I’ve also had to call off seminars midway through them due to other unexpected, near catastrophic events. Once I was speaking at a hotel where an irritating, loud fire signal repeatedly went off, followed by an announcement over the loudspeaker, “Sorry for the false alarm!” So when it happened for about the fifth time, I just calmly said to the audience, “Don’t worry. Stay seated. It’s probably just another one of their false alarms.” Everything did seem fine, until a few minutes later a man in the audience jumped out of his seat and motioned to the window where we could all see smoke and then flames lapping up the side of the building! Fortunately, we all got to safety. But you can imagine all the chaos as fire engines were pulling into the parking lot, attendees were scurrying in all directions and I was frantically chasing them to grab their response forms before they got into their cars! (I quickly learned the value of having an assistant accompany me at my seminars!)
Thanks to the Men in Blue
Another mid-seminar disaster was far more strange. As I was speaking, I faced the back of the room where the entry and exit doors were located across from each other. All of a sudden, one door swung wide open and a man with a hoodie pulled over much of his face ran across the back, heading for the other door – – followed by a policeman with his gun drawn! They continued their chase out of the exit door, and shortly thereafter police backup cleared the audience and me from the room. As we were standing in the parking lot watching the police place a tape barrier around the building, I realized, to my dismay, that all my seminar equipment, handouts and keys to my car were still in the room – – and I had to travel to another location in about 45 minutes to give another seminar! This time not only didn’t I get the attendees’ response forms, I had to call off the other seminar too because I wound up spending hours swapping jokes with the policemen in the parking lot before they finally let me back in the room. (You know, I never did find out whether the hooded man was apprehended!)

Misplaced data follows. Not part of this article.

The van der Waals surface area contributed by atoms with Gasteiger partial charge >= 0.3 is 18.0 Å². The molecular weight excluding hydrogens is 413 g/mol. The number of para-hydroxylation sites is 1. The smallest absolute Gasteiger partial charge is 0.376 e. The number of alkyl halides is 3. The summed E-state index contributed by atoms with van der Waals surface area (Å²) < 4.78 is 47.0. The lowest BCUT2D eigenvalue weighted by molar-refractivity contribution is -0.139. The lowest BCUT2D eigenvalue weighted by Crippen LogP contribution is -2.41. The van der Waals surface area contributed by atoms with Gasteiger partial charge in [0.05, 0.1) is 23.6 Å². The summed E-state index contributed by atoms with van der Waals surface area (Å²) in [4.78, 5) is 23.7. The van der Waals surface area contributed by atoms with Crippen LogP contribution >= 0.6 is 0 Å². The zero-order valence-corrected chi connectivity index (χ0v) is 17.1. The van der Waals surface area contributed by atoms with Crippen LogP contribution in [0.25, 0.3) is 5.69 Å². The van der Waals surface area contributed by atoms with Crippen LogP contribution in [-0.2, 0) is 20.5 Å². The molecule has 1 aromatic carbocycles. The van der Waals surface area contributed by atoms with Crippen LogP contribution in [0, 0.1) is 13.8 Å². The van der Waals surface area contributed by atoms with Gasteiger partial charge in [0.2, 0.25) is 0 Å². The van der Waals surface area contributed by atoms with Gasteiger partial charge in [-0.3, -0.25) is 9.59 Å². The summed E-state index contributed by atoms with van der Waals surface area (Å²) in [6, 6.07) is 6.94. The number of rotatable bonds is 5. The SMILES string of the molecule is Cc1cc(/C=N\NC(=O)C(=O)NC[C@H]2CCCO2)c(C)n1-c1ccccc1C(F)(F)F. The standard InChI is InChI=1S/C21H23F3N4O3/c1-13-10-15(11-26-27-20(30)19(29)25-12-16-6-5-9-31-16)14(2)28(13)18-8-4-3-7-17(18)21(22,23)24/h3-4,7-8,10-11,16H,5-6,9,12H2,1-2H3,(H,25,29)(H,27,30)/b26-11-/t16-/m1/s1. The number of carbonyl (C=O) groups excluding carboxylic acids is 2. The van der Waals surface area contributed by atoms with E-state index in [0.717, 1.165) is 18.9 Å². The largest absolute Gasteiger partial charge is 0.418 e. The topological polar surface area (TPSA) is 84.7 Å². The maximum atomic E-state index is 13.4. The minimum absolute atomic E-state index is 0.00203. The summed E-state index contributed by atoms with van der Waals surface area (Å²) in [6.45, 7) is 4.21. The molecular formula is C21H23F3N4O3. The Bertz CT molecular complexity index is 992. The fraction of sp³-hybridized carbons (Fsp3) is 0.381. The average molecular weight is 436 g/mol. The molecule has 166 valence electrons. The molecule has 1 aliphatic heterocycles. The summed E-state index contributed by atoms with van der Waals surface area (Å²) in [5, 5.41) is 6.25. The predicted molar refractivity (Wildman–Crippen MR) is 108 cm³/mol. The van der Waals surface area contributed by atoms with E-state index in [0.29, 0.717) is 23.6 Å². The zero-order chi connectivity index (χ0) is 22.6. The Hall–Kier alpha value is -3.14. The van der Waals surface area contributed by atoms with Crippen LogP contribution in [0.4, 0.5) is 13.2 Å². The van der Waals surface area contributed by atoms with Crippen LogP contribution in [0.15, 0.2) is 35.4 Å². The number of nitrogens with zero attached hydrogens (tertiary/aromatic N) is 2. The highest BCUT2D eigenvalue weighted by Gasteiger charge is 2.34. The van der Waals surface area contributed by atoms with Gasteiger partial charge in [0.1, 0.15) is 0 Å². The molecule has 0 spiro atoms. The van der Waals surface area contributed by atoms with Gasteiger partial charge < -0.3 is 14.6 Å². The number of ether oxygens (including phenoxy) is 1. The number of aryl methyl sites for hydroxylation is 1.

An Important Lesson Learned by Everybody That Day
But the one mid-seminar disaster I most often recall was scarier than either a roaring fire or armed police chase. While I was speaking, I noticed that a man in the audience suddenly slumped over and looked like he was about to fall out of his chair. The person seated next him shouted out, “Dial 911!” My assistant did so immediately and laid the apparently unconscious man flat on the floor. Seemingly within a minute, paramedics rushed in, placed him on a gurney and wheeled him out. No one knew if he was dead or not, or whether he could be revived. After all this disruption, I tried my best to return to my seminar presentation and seemed to have recaptured the audience’s attention, when all of a sudden the paramedics wheeled the man, now in a conscious and seated position, back into the room! As the rest of us looked at him in shock, he explained, “I’m okay. Just had a minor heart attack because I forgot my medicine – – but I wasn’t going to let them take me to the hospital because I really need to listen to what you have to say!” His entrance seemed right on cue because I was just about to flip to the slide where I explain that the reason people don’t have any estate plan, or one that has become old and out-of-date, is procrastination – – and that no one has a guarantee they’ll have a chance to take care of it tomorrow! Needless to say, everyone at that seminar wound up making a consultation appointment! (And, by the way, there may be a lesson in this story for you, too!)
Despite all the wild, crazy, funny (and at times not-so-funny) things that have happened on the way to and during my seminars, there does occur a wonderful event after almost every seminar nowadays that keeps me plugging along after all these years. Invariably, someone – – either a client of our firm, or a trustee who has served on behalf of an incapacitated or deceased client, or a client’s beneficiary – – walks up, extends his or her hand, and personally thanks me for how we have helped. That alone makes all the seminar “madness” I’ve endured worthwhile. It serves as a reminder why I got into this area of law and have devoted to it over half my lifetime.
Hopefully, if you’re an estate planning professional, I haven’t completely scared you away from doing seminars with all of my stories. If anything, I hope you take away that despite the crazy events in life that are out of your control, you can still find a great deal of success in marketing your practice and your services via seminar marketing.
ABOUT THE AUTHOR
Attorney Philip J. Kavesh is the principal of one of the largest estate planning firms in California – – Kavesh, Minor and Otis – – now in its 34th year of business. He is also the President of The Ultimate Estate Planner, Inc., which provides a variety of training, marketing and practice-building products and services for estate planning professionals.
If you would like more information or have a question for him, he can be reached at firstname.lastname@example.org or by phone at 1-866-754-6477.